POLITICS

Group Of 14 In Congress Side With Obama In Opposing Sanctions Against Venezuela

CARACAS, VENEZUELA - MARCH 02:  Thousands of protesters march in one of the largest anti-government demonstrations yet on March 2, 2014 in Caracas, Venezuela. Venezuela has one of the highest inflation rates in the world, and opposition supporters have protested for almost three weeks, virtually paralyzing business in much of the country.  (Photo by John Moore/Getty Images)

CARACAS, VENEZUELA - MARCH 02: Thousands of protesters march in one of the largest anti-government demonstrations yet on March 2, 2014 in Caracas, Venezuela. Venezuela has one of the highest inflation rates in the world, and opposition supporters have protested for almost three weeks, virtually paralyzing business in much of the country. (Photo by John Moore/Getty Images)  (2014 Getty Images)

A day before the issue is to come to a vote in the House of Representatives, 14 Democratic members of Congress have sent a letter to President Obama saying they agree with his opposition to U.S. sanctions against Venezuela.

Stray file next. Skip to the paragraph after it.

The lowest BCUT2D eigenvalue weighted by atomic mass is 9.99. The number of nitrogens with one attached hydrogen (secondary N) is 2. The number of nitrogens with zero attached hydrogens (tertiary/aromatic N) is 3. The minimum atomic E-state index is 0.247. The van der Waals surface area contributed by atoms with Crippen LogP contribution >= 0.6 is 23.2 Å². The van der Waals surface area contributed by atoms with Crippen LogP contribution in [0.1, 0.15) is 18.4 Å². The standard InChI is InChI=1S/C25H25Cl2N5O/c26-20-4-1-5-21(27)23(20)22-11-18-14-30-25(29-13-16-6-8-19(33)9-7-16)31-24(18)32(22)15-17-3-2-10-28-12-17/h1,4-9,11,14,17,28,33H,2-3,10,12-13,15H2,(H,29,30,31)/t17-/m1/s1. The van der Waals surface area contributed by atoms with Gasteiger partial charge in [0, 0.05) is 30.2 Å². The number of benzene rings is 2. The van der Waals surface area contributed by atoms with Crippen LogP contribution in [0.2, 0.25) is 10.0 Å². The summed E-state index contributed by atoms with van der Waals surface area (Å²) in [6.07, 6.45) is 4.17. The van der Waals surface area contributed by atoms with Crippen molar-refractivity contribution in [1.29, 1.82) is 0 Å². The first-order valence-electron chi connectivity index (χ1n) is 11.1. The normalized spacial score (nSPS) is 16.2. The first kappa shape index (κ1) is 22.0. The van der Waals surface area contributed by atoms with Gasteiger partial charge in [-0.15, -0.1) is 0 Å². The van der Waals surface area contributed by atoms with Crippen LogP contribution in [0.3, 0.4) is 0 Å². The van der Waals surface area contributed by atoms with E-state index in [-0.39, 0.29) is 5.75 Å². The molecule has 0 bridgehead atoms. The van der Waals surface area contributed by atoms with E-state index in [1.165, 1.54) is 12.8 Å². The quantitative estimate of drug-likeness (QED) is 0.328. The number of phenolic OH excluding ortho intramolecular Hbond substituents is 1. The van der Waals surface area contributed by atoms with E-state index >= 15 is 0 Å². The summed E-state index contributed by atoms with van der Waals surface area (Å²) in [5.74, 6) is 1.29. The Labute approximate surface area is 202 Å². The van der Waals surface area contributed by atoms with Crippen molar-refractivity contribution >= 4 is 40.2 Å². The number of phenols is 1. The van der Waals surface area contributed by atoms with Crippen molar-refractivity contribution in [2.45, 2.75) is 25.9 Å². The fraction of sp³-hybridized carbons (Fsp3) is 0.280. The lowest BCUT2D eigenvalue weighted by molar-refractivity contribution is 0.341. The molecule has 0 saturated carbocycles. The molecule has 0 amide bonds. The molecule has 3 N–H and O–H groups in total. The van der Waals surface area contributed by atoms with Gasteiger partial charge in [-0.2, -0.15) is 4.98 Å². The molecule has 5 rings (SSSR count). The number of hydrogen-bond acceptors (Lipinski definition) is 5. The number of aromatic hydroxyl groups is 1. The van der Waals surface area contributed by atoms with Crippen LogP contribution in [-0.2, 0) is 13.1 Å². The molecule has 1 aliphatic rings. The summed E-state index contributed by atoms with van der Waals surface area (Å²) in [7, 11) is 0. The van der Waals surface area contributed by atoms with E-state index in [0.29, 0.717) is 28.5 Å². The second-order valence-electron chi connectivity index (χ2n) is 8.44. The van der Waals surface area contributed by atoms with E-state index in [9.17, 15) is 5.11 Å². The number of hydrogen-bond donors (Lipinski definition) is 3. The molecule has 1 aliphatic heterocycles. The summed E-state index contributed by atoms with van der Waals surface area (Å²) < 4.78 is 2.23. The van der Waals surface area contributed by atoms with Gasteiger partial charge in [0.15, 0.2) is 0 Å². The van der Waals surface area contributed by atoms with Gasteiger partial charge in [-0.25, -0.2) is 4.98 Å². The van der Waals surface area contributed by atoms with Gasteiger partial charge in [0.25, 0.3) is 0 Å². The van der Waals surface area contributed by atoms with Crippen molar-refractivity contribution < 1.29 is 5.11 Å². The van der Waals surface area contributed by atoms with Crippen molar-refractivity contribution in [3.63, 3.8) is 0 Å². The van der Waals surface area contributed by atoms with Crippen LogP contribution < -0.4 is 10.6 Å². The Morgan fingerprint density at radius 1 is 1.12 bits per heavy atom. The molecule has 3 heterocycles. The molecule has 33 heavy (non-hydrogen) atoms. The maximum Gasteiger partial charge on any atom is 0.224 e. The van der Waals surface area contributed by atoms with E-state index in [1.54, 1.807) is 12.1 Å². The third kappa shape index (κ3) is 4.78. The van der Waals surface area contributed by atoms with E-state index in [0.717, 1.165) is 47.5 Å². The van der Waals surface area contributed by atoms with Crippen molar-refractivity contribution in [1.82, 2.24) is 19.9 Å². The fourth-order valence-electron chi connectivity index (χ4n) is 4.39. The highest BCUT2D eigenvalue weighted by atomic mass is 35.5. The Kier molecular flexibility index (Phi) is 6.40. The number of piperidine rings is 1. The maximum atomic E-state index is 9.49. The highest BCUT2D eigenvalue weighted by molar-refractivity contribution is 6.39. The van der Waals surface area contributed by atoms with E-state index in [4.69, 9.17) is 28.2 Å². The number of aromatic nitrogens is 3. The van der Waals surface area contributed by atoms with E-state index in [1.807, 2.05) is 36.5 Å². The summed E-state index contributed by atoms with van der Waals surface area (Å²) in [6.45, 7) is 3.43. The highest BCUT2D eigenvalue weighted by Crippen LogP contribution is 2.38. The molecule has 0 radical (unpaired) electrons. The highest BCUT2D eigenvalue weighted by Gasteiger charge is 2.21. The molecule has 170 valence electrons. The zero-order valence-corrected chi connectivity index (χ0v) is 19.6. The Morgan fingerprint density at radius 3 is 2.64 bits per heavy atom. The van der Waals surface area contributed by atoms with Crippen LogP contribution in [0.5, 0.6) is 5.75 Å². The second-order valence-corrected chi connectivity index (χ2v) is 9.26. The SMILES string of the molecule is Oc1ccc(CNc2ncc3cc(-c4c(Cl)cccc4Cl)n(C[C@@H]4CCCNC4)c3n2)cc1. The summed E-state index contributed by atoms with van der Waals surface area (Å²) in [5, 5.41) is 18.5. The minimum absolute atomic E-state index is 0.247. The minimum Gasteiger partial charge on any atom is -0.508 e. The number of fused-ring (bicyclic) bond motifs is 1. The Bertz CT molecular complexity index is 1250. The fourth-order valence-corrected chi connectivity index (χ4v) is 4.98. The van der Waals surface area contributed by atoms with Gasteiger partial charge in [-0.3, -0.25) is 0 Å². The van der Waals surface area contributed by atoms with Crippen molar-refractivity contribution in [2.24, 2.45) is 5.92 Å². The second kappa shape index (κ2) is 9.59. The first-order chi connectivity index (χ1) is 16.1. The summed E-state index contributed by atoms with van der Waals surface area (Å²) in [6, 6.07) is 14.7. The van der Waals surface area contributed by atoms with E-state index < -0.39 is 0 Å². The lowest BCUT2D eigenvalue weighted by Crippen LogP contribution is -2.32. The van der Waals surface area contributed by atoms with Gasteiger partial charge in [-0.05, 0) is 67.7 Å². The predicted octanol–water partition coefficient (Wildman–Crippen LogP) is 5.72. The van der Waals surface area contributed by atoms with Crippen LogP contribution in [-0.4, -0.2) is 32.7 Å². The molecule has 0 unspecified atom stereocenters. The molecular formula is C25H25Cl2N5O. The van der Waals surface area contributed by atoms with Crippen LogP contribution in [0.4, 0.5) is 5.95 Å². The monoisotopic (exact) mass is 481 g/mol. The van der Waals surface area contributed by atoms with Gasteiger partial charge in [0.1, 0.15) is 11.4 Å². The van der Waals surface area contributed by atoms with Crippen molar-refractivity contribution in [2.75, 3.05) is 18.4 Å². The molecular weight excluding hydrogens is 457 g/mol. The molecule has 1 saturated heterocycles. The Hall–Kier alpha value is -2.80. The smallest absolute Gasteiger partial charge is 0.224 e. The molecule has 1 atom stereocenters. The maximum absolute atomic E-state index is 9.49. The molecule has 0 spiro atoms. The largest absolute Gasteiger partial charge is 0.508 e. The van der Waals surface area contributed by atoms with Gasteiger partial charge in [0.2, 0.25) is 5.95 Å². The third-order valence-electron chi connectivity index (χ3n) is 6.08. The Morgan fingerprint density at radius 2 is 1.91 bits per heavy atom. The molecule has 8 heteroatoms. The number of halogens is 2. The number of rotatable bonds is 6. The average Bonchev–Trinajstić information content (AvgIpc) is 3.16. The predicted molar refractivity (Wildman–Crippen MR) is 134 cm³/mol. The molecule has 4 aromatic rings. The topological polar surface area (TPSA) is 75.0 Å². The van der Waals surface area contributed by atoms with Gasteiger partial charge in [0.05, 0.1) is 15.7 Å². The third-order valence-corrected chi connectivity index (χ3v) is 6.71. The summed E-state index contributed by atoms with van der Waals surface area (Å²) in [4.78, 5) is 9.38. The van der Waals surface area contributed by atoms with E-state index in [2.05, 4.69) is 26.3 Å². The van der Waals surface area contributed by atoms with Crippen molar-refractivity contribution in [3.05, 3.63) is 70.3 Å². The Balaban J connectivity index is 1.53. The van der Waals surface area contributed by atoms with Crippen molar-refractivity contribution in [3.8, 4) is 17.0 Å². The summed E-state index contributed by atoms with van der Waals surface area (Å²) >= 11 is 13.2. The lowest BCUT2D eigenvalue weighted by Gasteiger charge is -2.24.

The bipartisan congressional bill instructs the Obama administration to compile a list of human rights abusers in the Venezuelan government, freeze their assets and ban them from the United States.

Foreign Relations' committees in the House and Senate have overwhelmingly approved it.

Administration officials are opposed. They say sanctions risk undermining mediation efforts in Venezuela and straining relations between the U.S. and Latin American partners.

The Democrats led by Michigan Rep. John Conyers wrote a letter to Obama Tuesday backing his administration. They also urged an exchange of ambassadors with Venezuela after a four-year hiatus.

Violent unrest has gripped Venezuela for months. Forty-two people have been killed since February.

Last week, South American governments denounced the effort by U.S. lawmakers to apply sanctions on Venezuela over human rights concerns.

Foreign ministers from the 12-member Union of South American Nations issued a statement Friday saying that the proposed legislation would constitute a violation of Venezuela's internal affairs and undermine attempts by regional diplomats and the Vatican to foster dialogue between the government and opposition.

Sanctions represent "an obstacle for the Venezuelan people can overcome their difficulties with independence, and in democratic peace," according to a statement after a meeting in the Galapagos Islands in Ecuador.

Based on reporting by The Associated Press.

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